'Life isn't free': When adult children should pay board

Fi Skrzypnik still lives with her parents but owns an investment property.
Fi Skrzypnik still lives with her parents but owns an investment property. Photo: Supplied

When Fi Skrzypnik was in her early 20s, she paid about 14 per cent of her income in board to live with her parents.

But when Ms Skrzypnik, now 29, bought an investment property near the family home in the Blue Mountains three years ago, her parents told her to stop paying board and put the money into the mortgage instead.

"I am very fortunate to have wonderfully supportive parents who I know are proud of me for working really hard and saving, and being able to put that towards a long term asset for my future," said Ms Skrzypnik, who works as an accountant in Glenbrook.

Harry Ramage and Nikki Vischschoonmaker are living with Nikki's dad in Ryde while they save for a house deposit.
Harry Ramage and Nikki Vischschoonmaker are living with Nikki's dad in Ryde while they save for a house deposit. Photo: Janie Barrett

"They joke that they know it’ll be my turn to look after them when they’re old, but I absolutely know that I will and what I am saving now will help me do that."

Meanwhile, when Sydneysider Nikki Vischschoonmaker asked her father if she and her fiance could move home to save for their own place, "he couldn't say yes quick enough".

But he had one condition: the couple would be chipping in to the household by paying board, "to teach them that life isn't free".

Ms Vischschoonmaker, a 25-year-old who works in social media, and her fiance Harry Ramage, a 27-year-old video producer, had been renting.

"After we got engaged we realised that renting while saving for a home isn't sustainable forever. We're not extravagant people, but it was still almost impossible," Mr Ramage said.

The pair moved in with Nikki's father Mark in the family home in Ryde a month ago. Nikki's twin brother Dylan and young brother Ben also live there, with all three children paying $70 a week in board.


It is far less than Sydney rent, where a room in a share house can attract more than $300 a week, and a fair bit less than the amount Kathryn Fitch, a certified financial planner with Evalesco Financial Services, recommends her clients charge.

Ms Fitch said $100-150 a week in board was an appropriate level of board for adult children in full-time work. Her job often involves advising clients who aren't saving enough for retirement while supporting multiple adult children living at home.

"[The parent] might be working part time or winding down to retirement and their kids might even be out-earning them," Ms Fitch said. "They just need permission from us to have that discussion."

Ms Fitch said many parents were happy enough to waive board altogether if there were a genuine deposit on the horizon, given property prices are beyond the reach of most young Australians.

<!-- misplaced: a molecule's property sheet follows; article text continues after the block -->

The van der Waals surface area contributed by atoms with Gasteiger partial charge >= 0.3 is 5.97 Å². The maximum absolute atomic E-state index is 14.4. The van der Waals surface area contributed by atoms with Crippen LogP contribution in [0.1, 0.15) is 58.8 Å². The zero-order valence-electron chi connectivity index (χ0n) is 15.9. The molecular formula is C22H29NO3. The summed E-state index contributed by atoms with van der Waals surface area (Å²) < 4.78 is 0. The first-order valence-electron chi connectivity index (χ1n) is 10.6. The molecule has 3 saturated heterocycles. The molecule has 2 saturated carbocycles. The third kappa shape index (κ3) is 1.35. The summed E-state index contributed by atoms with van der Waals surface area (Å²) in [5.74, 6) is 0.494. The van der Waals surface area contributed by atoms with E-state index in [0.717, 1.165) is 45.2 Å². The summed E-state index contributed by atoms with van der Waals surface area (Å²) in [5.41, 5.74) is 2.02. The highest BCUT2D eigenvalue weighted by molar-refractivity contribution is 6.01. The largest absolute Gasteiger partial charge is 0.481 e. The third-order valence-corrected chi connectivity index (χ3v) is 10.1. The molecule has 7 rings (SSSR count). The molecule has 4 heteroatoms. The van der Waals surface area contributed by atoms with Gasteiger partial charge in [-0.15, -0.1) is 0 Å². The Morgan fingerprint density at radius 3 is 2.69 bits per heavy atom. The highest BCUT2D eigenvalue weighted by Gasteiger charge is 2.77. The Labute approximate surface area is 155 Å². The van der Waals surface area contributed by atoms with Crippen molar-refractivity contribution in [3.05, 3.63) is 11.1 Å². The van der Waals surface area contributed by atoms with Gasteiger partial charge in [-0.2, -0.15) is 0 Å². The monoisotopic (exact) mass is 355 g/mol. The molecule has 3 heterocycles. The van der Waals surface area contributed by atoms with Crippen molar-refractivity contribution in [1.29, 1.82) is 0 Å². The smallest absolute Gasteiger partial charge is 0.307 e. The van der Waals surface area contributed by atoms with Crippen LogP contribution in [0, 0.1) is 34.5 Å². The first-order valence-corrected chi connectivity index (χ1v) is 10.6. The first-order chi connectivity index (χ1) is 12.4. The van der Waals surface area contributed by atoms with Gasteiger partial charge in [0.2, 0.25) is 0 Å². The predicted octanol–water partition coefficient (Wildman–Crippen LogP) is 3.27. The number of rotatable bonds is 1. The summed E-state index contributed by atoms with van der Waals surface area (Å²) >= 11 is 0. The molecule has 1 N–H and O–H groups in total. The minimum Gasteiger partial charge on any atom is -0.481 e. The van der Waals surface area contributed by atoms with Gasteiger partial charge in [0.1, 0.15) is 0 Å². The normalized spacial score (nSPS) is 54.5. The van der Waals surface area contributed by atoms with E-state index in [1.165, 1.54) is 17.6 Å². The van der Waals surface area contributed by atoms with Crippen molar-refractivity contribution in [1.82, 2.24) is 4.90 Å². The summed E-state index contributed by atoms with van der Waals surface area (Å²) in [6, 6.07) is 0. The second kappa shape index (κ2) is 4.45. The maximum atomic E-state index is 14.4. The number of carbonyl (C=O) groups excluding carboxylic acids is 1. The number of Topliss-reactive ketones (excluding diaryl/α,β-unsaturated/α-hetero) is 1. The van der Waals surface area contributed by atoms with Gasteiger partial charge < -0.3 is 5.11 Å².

Australian Institute of Family Studies figures released in May suggest almost half of men aged 20-24 are living under their parents' roof, while just under 40 per cent of women in the same age group are doing so.

Cultural backgrounds are also a factor. More than eight out of 10 young adults in the 20-24 age group of North African/Middle Eastern, Central/South Asian and South-East Asian heritage live with their parents, according to AIFS figures.

AIFS director Anne Hollonds said for many families from non-English speaking backgrounds, "having two or more generations living in the same home simultaneously is very much considered the norm," and there would be "expectations and obligations" for the different members of those households along with that.

For Anglo-Australian families, children were moving out of home at a later age than they did a few decades ago. Cultural expectations were shifting because of the scarcity of cheap accommodation in capital cities, the tendency for people in their 20s to be in insecure work or continuing study, and a delay in partnering.

"Over the decades parents have come to accept that it doesn't happen as early as it did in our day," Ms Hollonds said. Parents did not necessarily view it as a burden, unless their financial circumstances or relationship difficulties made it a struggle, she said.

Parents want to help

Steve Mickenbecker, financial expert at comparison website Canstar, said board was a good deal for young people. "Board is a lot cheaper than paying rent," he said.

Mr Mickenbecker stressed the importance of a firm understanding between all involved parties – including the time that they will live there, how much they will pay per week, and their savings target.

"Parents ask for board for two reasons; one is that the child is earning money and should be contributing, but the main reason is that it's a discipline and it teaches independence and prepares them for the real world," he said.